WILKES-BARRE — Luzerne County Children and Youth Director Rosemary Gallagher told of “one of the most poignant stories” in more than three decades of child welfare work.
“We had a foster family in the process of adopting a 2 year old,” she recounted. They had fostered the girl since infancy and already adopted her siblings. “But the foster mother was diagnosed with terminal cancer, the foster father had Multiple Sclerosis. Do we allow this family to adopt?”
A relatively new idea was implemented: They organized a “Family Group” session, with the concept of “family” extending beyond blood relatives.
“We identified more than 25 family and friends,” Gallagher said. “One person flew in from Florida. We had a pastor there. We had a five- or six-hour discussion about what will happen when the mother passes away, and what support will be needed for the father. They put a plan in place for that child and for all the children.”
In the end, because of the broad outreach and the commitments made by those involved, the adoption was allowed.
“Without that program, the likelihood is that the child would not have been adopted,” said Gallagher,
She contracted programs at Family Services Association of Northeastern Pennsylvania, a non-profit organization that is one of several service providers used by the county agency.
“Family Group” is one of the new ideas implemented and refined in the last decade that is reshaping the field of child welfare, FSA Executive Director Michael Zimmerman said.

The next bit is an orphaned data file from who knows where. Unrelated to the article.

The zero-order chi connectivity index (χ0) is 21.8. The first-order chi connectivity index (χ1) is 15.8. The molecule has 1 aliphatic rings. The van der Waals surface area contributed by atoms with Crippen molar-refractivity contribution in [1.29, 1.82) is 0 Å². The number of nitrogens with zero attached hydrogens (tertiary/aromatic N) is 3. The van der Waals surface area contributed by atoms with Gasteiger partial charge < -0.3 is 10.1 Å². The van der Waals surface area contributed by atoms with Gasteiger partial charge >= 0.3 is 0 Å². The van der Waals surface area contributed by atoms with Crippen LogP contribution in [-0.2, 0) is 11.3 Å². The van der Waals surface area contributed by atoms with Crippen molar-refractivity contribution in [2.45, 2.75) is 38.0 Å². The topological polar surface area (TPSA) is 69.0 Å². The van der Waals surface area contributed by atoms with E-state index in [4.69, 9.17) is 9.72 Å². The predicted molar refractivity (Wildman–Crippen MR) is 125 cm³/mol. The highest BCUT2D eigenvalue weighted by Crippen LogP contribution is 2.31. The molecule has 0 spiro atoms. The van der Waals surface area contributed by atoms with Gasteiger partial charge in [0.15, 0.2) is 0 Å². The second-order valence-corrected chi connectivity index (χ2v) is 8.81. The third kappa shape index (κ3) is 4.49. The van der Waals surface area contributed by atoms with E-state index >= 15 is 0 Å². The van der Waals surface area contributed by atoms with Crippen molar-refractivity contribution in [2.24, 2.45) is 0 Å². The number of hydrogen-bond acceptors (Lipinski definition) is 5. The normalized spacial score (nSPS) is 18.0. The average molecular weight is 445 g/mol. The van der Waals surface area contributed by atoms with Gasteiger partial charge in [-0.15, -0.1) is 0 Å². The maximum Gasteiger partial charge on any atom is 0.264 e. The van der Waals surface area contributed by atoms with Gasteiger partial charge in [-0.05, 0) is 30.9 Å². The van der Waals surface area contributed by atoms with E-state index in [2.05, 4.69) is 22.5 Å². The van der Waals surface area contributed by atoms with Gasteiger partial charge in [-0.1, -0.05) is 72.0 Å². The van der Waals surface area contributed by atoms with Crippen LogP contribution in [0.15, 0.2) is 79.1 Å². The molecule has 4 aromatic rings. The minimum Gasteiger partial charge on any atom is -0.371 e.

The result of those changes, some required by law, some coming through research and better sharing of successes, is a decrease in child placement outside the family, a quicker reunification when placement is necessary, and shorter waits when adoption becomes the choice for permanency in a child’s disrupted life, according to a recent report from Pennsylvania Partnerships for Children, a child advocacy coalition.
“One thing we do better is work with the entire family,” FSA Chief Program Officer Amy Freeman said. “We reach out not just to the biological family, but to others — the teacher, the neighbor, clergy.”
“I just walked out of (Luzerne County) Judge (Jennifer) Rogers’ Dependency Roundtable,” Zimmerman said. “That’s also a relatively new thing.”
Zimmerman said the roundtables were launched by Judge Tina Polachek Gartley, partly in response to the juvenile justice scandal that centered on former Luzerne County Judges Mark Ciavarella and Michael Conahan.
During his stint as Juvenile Court Judge, Ciavarella had a record of high placement of juvenile offenders deemed delinquent.
The discussions gather attorneys, parents, guardians, service providers and others involved in child welfare work to “network,” Zimmerman said.
The goal has become to connect families to the services they need to work things out and overcome issues, Gallagher said.
“I was with Children and Youth for 30 years. Back then I think we unknowingly isolated kids from the support system. Beyond dealing with parents, we didn’t get involved with the larger support group,” she said.
Different organizations in the county may specialize in different areas of child welfare issues, Zimmerman said, so FSA “can’t take all the credit” for the improvements cited in the Partnerships for Children report. But the ideas adopted in FSA’s programs reflect a broader trend.